Key areas of peatland are not benefitting from more effective management strategies because the global peatland inventory is incomplete, leaving unmapped areas exposed to heightened risk. The majority of blanket bogs in north Spain are recognised in Galicia but a number of currently unmapped, and therefore unprotected, blanket bogs exist in the Cantabrian Mountains (Cordillera Cantabrica). NTU research has identified and classified 14 new areas of blanket bog on the regional boundaries of Cantabria and Castilla y Leon. This research also developed a technique to quantify millimetre-resolution surface change and demonstrated that unprotected areas are eroding at significantly higher rates than protected areas, predominantly as a result of trampling by livestock.


Impact on peatland restoration policy and practice in Spain – and extending the global peatland inventory

The identification of 14 new areas of blanket bog in northern Spain by NTU has provided the first evidence of the existence of this rare peatland in Cantabria. These areas are equivalent to >10% of the blanket bog currently recognised in Spain. The findings have identified an urgent requirement to protect these areas as the EU Habitats Directive stipulates that the natural range of a listed habitat must be stable or increasing: NTU research showed that these areas are degrading. This has given the regional government of Cantabria and the European Commission the opportunity to designate these sites as protected areas under Natura 2000, under which the Government of Cantabria could seek financial support from the EU to protect and restore these areas.

Data collected by NTU were used in a case to oppose the installation of a wind farm over one of the unmapped areas in Cantabria in November 2017. The Government of Bizkaia confirmed that the data “were instrumental in stopping a windfarm development plan proposed by Cantabria government”, as without designation and protection there is little in the way of statutory or official procedural process to oppose windfarm installations on blanket bog. The proposed development highlights ongoing conflict between neighbouring authorities as “The size of the development would irreversibly damage the blanket bog”

The €2.5m LIFE+ Ordunte Sostensible project (2012-2017), funded by the EU, was undertaken to restore and improve the conservation status of the Ordunte mountain range. This area contains the only Natura 2000 designated blanket bog (Zalama) in the Basque Country region. Zalama is described by the Government of Bizkaia as “a clear example of one of the rarest and most endangered habitats of Europe”. The Government of Bizkaia and HAZI Foundation, a rural development agency, reported that the restoration of Zalama under the LIFE+ project had been a success. However, there was little evidence to quantify the success. NTU researchers quantified that as a result of restoration efforts peat erosion was 4-6 times lower than in unrestored areas. The NTU data were presented at the closing workshop for the LIFE+ project in Bilbao in December 2017. This provided clear evidence for the teams to demonstrate success to the EU. As a result, NTU were awarded post LIFE+ monitoring by the Government of Bizkaia (2018-2021).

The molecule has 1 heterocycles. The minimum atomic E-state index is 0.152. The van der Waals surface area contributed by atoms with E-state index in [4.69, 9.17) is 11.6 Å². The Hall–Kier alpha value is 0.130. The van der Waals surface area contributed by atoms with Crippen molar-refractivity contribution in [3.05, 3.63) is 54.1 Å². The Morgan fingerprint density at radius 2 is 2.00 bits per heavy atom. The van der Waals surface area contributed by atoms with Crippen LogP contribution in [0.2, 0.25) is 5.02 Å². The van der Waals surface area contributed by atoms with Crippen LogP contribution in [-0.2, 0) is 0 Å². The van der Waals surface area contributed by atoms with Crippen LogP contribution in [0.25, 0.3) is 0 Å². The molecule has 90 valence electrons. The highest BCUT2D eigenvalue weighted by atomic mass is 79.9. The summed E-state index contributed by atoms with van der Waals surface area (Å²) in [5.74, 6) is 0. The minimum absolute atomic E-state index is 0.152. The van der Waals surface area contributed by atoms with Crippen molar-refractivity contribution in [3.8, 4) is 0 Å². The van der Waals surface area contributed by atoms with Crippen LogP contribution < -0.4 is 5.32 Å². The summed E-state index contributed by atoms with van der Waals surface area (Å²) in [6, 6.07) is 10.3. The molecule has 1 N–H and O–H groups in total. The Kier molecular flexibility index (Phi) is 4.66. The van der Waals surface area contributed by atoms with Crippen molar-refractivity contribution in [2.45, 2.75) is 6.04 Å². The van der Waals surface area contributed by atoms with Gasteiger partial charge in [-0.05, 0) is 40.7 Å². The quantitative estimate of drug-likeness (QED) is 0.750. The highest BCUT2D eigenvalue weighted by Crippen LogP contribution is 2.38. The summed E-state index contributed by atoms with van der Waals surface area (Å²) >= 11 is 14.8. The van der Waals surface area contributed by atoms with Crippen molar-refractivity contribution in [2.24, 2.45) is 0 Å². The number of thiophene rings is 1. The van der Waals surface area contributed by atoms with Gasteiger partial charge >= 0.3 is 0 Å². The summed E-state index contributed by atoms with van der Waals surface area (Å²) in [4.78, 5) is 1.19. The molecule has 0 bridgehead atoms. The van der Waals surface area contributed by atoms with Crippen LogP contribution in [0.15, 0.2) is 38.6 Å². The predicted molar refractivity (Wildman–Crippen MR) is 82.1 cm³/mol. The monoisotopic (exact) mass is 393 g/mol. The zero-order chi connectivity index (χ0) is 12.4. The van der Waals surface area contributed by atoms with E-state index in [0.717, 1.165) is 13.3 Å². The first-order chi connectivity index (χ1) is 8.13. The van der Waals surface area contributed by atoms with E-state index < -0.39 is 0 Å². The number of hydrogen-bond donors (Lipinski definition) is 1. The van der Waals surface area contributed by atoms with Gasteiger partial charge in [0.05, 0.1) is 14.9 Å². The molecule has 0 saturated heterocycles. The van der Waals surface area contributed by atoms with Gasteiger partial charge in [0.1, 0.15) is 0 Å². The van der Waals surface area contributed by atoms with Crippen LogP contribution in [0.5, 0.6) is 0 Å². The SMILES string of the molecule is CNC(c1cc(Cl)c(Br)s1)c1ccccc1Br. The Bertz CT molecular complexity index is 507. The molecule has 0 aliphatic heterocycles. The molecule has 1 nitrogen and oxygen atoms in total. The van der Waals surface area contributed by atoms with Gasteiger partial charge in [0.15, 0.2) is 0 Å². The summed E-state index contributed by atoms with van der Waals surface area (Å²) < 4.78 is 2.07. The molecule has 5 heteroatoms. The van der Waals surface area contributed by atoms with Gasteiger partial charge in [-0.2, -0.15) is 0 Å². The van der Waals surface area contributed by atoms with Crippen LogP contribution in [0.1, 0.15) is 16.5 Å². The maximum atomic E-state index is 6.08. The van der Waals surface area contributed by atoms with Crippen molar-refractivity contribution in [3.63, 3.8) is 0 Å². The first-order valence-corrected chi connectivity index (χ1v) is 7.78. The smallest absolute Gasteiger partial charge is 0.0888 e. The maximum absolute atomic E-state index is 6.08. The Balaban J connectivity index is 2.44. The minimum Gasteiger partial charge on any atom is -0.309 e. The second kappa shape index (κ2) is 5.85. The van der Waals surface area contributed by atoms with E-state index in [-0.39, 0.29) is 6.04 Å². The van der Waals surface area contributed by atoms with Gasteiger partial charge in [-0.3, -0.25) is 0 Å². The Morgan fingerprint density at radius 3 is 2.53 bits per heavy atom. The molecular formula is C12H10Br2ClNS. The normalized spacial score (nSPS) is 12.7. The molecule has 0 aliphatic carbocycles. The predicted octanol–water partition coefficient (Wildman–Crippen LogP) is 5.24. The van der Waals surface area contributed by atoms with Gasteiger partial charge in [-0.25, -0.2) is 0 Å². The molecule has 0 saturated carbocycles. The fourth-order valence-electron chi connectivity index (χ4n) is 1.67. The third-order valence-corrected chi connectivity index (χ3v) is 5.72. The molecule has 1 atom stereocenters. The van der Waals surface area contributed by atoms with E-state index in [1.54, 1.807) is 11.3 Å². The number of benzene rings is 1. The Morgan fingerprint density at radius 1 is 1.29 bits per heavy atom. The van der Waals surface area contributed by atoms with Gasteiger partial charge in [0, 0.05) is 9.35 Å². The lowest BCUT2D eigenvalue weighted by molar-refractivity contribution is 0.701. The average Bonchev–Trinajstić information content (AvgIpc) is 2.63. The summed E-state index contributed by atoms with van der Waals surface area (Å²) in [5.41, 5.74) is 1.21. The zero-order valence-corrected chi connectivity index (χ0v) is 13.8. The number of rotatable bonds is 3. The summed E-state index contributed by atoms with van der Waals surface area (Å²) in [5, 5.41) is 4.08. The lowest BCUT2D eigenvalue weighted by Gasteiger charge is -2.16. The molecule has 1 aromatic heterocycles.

In addition to monitoring, NTU have developed a protocol for growing Sphagnum to reintroduce into Zalama with €7500 of funding from the Government of Bizkaia. Rollout of the protocol by the Government and the first phase of planting due in June 2020, both led by NTU, has been postponed due to Coronavirus. The Government of Bizkaia have also installed additional fencing around Zalama blanket bog upon recommendation from NTU “as a result we invested a further 4,000 € and extended the fence to cover all the peatland”.

Impact on National Trust’s management and restoration of degraded peatlands

NTU’s final report to the National Trust established the viability of extending the programme of gully blocking to other areas of adjacent peatland. Clutterbuck and Labadz presented the key findings at a meeting with Natural England and the National Trust in 2019. The National Trust recognise that “Academic research has become a fundamental part of understanding how our interventions deliver the outcomes we need” and reported that the evidence provided by NTU research “enabled Natural England to provide the National Trust with permission to extend gully blocking activities in the surrounding area of Thomason’s Hollow and Salvin’s Ridge (around 30 hectares). Further gully blocking has now been undertaken, and as of 31 July 2020, over 550 new gully blocks have been installed by the National Trust in these areas”. NTU have been contracted to monitor the further restoration programme (2018-2021) and this extension forms part of a €16 million project with Moors for the Future (MoorLIFE 2020) funded by the EU LIFE programme and co-financed by Severn Trent, Yorkshire Water Plc and United Utilities.

Impact on burning on peatlands